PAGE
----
That year, Wilkinson worked on Jabez. He had little expectation that Jabez would be his answer to prayer. The first press run was only 30,000 copies. At the same time, WorldTeach was demanding more resources, so Wilkinson and his wife took out half of their retirement funds to underwrite ministry material for WorldTeach programs.
In 2001-02, Wilkinson pushed for endorsement of the WorldTeach-related film and video productions. Wilkinson was in the Hollywood area speaking to Christians in the entertainment industry. A prominent Christian couple told him afterward that he should minister to Hollywood. Wilkinson says he sought confirmation from other godly leaders about his top-down strategy. Then he resigned from Walk Thru.
"People felt betrayed. People felt it was impulsive. People felt I was in it for the money. My, my, my," Wilkinson said, shaking his head. The Wilkinsons traveled to Hollywood in early 2002 to hunt for a house (unsuccessfully) and Bruce began developing feature film and video projects.
Wilkinson traveled for three weeks in South Africa, Ghana, and Nigeria in May 2002. After rallying Christians in Johannesburg to take a stand for marital fidelity, chastity, and honest government, Bruce and David, who had just relocated his own family to Johannesburg, talked until 3:15 a.m. "Dad, you preached one of the most important messages of your lifetime and you said that it only took one person to stand in the gap for Africa," David Wilkinson said. "You are that man. You are to stand in the gap for Africa and move here."
"Yes, I know," Wilkinson replied—but unconvinced, he prayed, "I'm too old to make a big mistake. Lord, I don't want to bring hurt to your name in any way. Would you please validate this?
"Here I am leaving Walk Thru. People have trouble with that. Then I announce I'm going to California. People have trouble with that. And now I'm going to Africa. Lord God, are you sure!" Wilkinson assembled prominent South African Christians. After they met three hours about South Africa's problems, one top executive said, "It's going to take someone from the outside who doesn't have an agenda and who is respected. You are that man."
Traveling in West Africa, Wilkinson was at an event cosponsored with Rick Warren and International Christian Ministries. He urged Nigerian pastors to return to the Muslim-majority North. "Stand up and come forward and shake my hand, knowing that you will not let anyone except the Lord stop you and you may die over this." About 600 Nigerian pastors did so, and a top Nigerian church leader later told Wilkinson, "God's anointing for Africa is on you." (More than 200 pastors as of late this year have signed up for theological training before moving north.)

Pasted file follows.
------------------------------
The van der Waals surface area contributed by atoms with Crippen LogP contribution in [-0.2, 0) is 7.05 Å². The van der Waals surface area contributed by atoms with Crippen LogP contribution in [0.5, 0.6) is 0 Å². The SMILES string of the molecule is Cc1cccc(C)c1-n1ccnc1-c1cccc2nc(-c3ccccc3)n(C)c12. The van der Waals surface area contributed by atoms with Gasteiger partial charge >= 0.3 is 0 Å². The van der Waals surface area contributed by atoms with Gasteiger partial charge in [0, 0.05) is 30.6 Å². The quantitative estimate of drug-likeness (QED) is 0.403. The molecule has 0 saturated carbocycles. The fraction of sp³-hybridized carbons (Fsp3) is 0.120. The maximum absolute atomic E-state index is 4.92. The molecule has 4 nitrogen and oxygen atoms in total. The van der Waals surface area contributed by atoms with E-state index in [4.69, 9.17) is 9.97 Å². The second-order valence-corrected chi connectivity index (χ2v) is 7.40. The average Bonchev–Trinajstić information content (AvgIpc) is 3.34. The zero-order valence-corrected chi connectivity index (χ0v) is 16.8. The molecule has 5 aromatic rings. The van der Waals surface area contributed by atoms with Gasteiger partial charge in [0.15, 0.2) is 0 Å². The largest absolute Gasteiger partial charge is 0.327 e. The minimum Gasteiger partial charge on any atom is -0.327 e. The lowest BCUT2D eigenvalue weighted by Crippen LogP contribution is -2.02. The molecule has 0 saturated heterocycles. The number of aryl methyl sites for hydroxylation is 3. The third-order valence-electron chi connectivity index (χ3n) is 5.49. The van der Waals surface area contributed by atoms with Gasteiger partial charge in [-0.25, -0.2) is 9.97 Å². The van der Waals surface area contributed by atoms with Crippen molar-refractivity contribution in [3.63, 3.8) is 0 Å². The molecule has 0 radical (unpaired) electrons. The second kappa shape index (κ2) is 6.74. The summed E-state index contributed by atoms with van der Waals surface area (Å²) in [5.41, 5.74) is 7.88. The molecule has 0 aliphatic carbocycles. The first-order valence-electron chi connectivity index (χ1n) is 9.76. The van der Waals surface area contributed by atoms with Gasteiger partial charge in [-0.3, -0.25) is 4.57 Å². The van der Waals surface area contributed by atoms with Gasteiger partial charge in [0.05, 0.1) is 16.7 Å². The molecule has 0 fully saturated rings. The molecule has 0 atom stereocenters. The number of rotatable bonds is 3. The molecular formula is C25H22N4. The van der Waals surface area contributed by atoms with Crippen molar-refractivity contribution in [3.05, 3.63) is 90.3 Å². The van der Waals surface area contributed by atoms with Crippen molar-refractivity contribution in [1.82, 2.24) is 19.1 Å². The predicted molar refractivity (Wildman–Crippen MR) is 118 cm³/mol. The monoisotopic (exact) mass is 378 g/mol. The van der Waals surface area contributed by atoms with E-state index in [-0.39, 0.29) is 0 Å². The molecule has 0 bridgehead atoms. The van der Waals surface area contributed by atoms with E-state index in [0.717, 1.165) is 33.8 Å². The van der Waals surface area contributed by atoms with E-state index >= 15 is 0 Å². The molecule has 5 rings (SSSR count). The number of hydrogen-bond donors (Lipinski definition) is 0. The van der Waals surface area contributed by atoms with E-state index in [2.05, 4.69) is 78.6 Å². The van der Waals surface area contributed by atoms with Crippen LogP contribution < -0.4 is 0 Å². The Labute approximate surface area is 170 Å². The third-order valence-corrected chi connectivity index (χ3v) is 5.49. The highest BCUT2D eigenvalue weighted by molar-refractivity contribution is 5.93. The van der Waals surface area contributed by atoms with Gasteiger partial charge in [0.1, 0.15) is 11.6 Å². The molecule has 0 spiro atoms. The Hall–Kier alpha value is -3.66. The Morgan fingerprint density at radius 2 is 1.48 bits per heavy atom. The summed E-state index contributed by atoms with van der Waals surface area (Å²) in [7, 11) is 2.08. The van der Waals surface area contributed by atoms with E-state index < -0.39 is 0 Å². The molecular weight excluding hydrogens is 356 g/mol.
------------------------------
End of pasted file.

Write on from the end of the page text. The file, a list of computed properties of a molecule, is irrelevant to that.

Returning home, Wilkinson in July attended the annual Christian Booksellers Association (CBA) convention, where the Evangelical Christian Publishers Association gave him the prestigious book of the year award (a second time) for Jabez. But Wilkinson's keynote address backfired. According to a Publisher's Weekly account, Wilkinson's "altar call" for ECPA publishers to re-commit themselves to the Great Commission prompted negative reactions. Some viewed it as "manipulative" and "offensive." PW quoted Doug Ross, ECPA president, saying, "That room was filled with people who are doing something around the world." Ross, commenting to CT in September, said the speech was a "helpful wakeup call" in retrospect. "Bruce is a powerhouse leader and we need more like him." Another CBA attender said there was "a fair amount of anger" the next day as book publishers and editors discussed the event.
In It for money?
Despite occasional bad reactions (and scathing book reviews) in the United States, Wilkinson encounters relatively little criticism among African evangelicals. Wilkinson told CT, "I'm not serving the Lord harder here than I would anywhere else in the world. I'm not here to earn more rewards. I'm [in Africa] because he asked me to come." Still, he seems disturbed by the people who remain skeptical about his achievements or allege that The Prayer of Jabez is about personal financial gain, not growing in ministry.
In the wake of Wilkinson's initial success in Africa, more questions are surfacing about his conservative teaching and his wealth. Marilyn Berto, an Atlanta lay leader who has traveled to Africa with Wilkinson, said "I've heard people say, 'He's in it for the money.' Bruce is probably making a lot of money. But I can tell you he's giving it away as fast as he makes it."
Journalist Bougas said, "Some pastors accused him of being racist [when] he spoke about idolatry in some African-based churches, where there are still things like ancestor worship. He was being straight, and it is a major problem."
This fall, Multnomah Publishers will release Wilkinson's latest book, The Dream Giver. A parable, it opens with the memorable line, "Not long ago and not far away, a Nobody named Ordinary lived in the Land of Familiar." Wilkinson assumes the persona of Dream Coach, assisting an individual's spiritual pilgrimage.
And what about pilgrim Wilkinson's own progress? He wrote to me by e-mail from Johannesburg in late August: "The needs of millions truly burden our hearts. It's difficult to sleep at times. The territory has expanded so much that I only focus on Put your hand upon me and Keep me from evil."
Looking at African history, it's easy to see that more Westerners are changed by Africa than change Africa. Wilkinson's staying power may determine whether he can build on his impressive start or becomes a missions history footnote.
Copyright © 2003 Christianity Today. Click for reprint information.
Also posted today is "Never-Ending Gardens," about feeding Africa's poorest families.
CT Managing Editor Mark Galli reviewedJabez and The Secrets of the Vine.